Tag Archives: New York Times

prioritizing a woman’s choice in the breast vs bottle debate

Another day, another heated discussion on Facebook about breastfeeding. This one in response to a somewhat provocatively titled New York Times article, “Overselling Breastfeeding,” by Courtney Jung.

Like Jung, I’ve spent years of my life breastfeeding. I’ve cried tears of pain because it hurt so damn much, tears of anguish because all I wanted to do was roll over and sleep when the baby was demanding to be fed yet again. And I’ve been absolutely high on the beauty and power of sustaining life from an elixir of my own making. In other words, my experience with breastfeeding has run the gamut and, in hindsight, I can say with confidence that my decision to feed my children in this way was, on balance, the best one for me.

Ah, but there’s that pesky word: best. The albatross around the breast-versus-bottle debate’s neck, the thorn in its side. For as soon as you introduce a superlative into a conversation about parenting—particularly a superlative with no qualifier, a la “breast is best”—in rushes Obligation and her trusted handmaiden, Guilt, following swiftly in its wake.

Now, I am very prepared to say that breast milk is a better food than formula, in that it is perfectly tailored to a growing baby and has properties that we haven’t been, and might never be, able to replicate in a synthetic product. And yet, semantically and conceptually speaking, “better” doesn’t always equal “best.” Nor is the internal quality of the milk given—and the hypothetical outcomes it might generate as a result—the only factor in the equation of baby’s overarching happiness or health. Especially when, as we are fully aware by this stage, a mother’s well-being and her baby’s are intricately entwined. Such is old news.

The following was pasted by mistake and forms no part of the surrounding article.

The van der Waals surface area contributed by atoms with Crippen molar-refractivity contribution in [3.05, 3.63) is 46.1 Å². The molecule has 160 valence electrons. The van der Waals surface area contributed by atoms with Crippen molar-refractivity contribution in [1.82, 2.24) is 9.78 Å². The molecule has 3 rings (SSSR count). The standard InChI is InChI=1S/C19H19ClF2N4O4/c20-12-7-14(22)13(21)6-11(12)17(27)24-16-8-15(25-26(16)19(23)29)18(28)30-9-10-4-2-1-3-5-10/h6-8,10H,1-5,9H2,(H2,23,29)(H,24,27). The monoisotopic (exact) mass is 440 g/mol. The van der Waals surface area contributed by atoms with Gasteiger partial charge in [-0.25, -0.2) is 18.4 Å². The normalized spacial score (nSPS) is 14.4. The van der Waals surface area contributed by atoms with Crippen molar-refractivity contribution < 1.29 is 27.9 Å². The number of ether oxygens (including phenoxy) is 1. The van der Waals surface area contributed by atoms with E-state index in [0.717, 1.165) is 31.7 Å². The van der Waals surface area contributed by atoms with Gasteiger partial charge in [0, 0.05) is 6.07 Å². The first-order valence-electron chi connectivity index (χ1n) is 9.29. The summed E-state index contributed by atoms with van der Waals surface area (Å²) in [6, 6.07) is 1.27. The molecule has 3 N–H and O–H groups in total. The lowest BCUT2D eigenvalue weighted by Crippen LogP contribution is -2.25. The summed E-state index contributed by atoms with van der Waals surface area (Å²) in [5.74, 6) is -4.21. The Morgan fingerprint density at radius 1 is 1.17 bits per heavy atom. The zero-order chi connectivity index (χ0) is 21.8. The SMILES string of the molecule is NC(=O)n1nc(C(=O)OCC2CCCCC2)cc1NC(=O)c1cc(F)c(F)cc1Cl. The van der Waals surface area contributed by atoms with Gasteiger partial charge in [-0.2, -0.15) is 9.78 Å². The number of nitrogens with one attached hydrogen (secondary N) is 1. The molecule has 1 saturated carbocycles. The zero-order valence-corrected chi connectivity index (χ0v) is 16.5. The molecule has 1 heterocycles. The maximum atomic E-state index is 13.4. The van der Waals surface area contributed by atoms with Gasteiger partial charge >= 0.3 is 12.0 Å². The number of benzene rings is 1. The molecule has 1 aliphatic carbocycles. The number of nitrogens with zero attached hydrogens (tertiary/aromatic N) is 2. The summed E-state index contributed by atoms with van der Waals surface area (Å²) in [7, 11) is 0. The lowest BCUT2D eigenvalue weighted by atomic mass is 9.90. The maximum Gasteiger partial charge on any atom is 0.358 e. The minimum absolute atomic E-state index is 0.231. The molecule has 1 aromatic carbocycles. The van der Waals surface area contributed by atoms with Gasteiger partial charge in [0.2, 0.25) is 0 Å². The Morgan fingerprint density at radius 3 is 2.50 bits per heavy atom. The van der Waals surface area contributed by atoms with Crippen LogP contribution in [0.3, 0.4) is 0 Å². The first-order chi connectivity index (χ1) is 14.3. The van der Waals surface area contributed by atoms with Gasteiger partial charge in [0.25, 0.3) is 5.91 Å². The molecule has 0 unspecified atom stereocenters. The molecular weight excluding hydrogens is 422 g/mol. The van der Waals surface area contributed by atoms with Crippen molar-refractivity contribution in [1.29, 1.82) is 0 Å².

What’s newer, and this is a focal point of Jung’s essay, is that breast milk isn’t quite as superior to formula as we once thought. Babies who are formula-fed grow into adults who can be smart and healthy and, according to the latest research, rather indistinguishable from their breastfed counterparts. What we have now, it would seem, are simply two good feeding options available for infants.

You can read the rest of the piece here, at Ms. Magazine.

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